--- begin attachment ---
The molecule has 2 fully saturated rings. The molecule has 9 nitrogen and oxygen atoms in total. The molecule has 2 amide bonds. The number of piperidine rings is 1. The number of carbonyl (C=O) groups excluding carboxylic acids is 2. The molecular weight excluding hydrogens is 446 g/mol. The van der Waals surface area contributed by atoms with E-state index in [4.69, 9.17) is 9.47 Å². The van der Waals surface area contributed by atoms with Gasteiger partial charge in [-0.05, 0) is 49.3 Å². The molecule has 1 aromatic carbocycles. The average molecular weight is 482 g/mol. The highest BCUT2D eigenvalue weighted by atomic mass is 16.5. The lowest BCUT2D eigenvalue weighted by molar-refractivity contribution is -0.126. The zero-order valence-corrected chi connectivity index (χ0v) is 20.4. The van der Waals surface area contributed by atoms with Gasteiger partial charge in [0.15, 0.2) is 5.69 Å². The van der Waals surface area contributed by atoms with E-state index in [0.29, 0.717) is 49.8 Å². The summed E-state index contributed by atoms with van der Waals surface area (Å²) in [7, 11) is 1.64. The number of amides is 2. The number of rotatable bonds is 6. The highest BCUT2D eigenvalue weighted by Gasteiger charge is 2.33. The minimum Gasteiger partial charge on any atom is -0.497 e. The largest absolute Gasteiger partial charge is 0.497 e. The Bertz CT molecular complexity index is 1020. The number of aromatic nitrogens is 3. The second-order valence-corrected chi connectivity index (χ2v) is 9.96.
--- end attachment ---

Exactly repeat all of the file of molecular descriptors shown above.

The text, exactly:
The molecule has 2 fully saturated rings. The molecule has 9 nitrogen and oxygen atoms in total. The molecule has 2 amide bonds. The number of piperidine rings is 1. The number of carbonyl (C=O) groups excluding carboxylic acids is 2. The molecular weight excluding hydrogens is 446 g/mol. The van der Waals surface area contributed by atoms with E-state index in [4.69, 9.17) is 9.47 Å². The van der Waals surface area contributed by atoms with Gasteiger partial charge in [-0.05, 0) is 49.3 Å². The molecule has 1 aromatic carbocycles. The average molecular weight is 482 g/mol. The highest BCUT2D eigenvalue weighted by atomic mass is 16.5. The lowest BCUT2D eigenvalue weighted by molar-refractivity contribution is -0.126. The zero-order valence-corrected chi connectivity index (χ0v) is 20.4. The van der Waals surface area contributed by atoms with Gasteiger partial charge in [0.15, 0.2) is 5.69 Å². The van der Waals surface area contributed by atoms with E-state index in [0.29, 0.717) is 49.8 Å². The summed E-state index contributed by atoms with van der Waals surface area (Å²) in [7, 11) is 1.64. The number of amides is 2. The number of rotatable bonds is 6. The highest BCUT2D eigenvalue weighted by Gasteiger charge is 2.33. The minimum Gasteiger partial charge on any atom is -0.497 e. The largest absolute Gasteiger partial charge is 0.497 e. The Bertz CT molecular complexity index is 1020. The number of aromatic nitrogens is 3. The second-order valence-corrected chi connectivity index (χ2v) is 9.96.